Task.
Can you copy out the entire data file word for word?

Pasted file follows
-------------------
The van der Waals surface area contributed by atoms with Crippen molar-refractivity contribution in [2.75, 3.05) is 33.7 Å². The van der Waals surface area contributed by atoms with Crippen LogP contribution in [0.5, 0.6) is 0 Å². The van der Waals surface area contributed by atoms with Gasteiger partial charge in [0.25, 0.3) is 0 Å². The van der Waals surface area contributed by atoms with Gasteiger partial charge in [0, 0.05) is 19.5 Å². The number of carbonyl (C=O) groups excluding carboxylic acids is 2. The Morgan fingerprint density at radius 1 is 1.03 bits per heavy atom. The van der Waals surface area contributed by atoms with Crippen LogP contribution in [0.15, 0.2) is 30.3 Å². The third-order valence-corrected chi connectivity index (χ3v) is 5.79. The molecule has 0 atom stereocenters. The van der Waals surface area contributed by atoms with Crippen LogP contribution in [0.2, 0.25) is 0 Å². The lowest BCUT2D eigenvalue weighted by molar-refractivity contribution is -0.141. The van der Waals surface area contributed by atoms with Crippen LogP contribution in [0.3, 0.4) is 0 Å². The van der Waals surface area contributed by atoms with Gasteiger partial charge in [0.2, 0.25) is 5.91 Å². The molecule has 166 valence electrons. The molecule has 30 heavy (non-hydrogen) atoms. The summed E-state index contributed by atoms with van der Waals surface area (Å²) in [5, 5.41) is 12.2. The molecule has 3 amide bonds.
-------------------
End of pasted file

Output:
The van der Waals surface area contributed by atoms with Crippen molar-refractivity contribution in [2.75, 3.05) is 33.7 Å². The van der Waals surface area contributed by atoms with Crippen LogP contribution in [0.5, 0.6) is 0 Å². The van der Waals surface area contributed by atoms with Gasteiger partial charge in [0.25, 0.3) is 0 Å². The van der Waals surface area contributed by atoms with Gasteiger partial charge in [0, 0.05) is 19.5 Å². The number of carbonyl (C=O) groups excluding carboxylic acids is 2. The Morgan fingerprint density at radius 1 is 1.03 bits per heavy atom. The van der Waals surface area contributed by atoms with Crippen LogP contribution in [0.15, 0.2) is 30.3 Å². The third-order valence-corrected chi connectivity index (χ3v) is 5.79. The molecule has 0 atom stereocenters. The van der Waals surface area contributed by atoms with Crippen LogP contribution in [0.2, 0.25) is 0 Å². The lowest BCUT2D eigenvalue weighted by molar-refractivity contribution is -0.141. The van der Waals surface area contributed by atoms with Crippen LogP contribution in [0.3, 0.4) is 0 Å². The van der Waals surface area contributed by atoms with Gasteiger partial charge in [0.2, 0.25) is 5.91 Å². The molecule has 166 valence electrons. The molecule has 30 heavy (non-hydrogen) atoms. The summed E-state index contributed by atoms with van der Waals surface area (Å²) in [5, 5.41) is 12.2. The molecule has 3 amide bonds.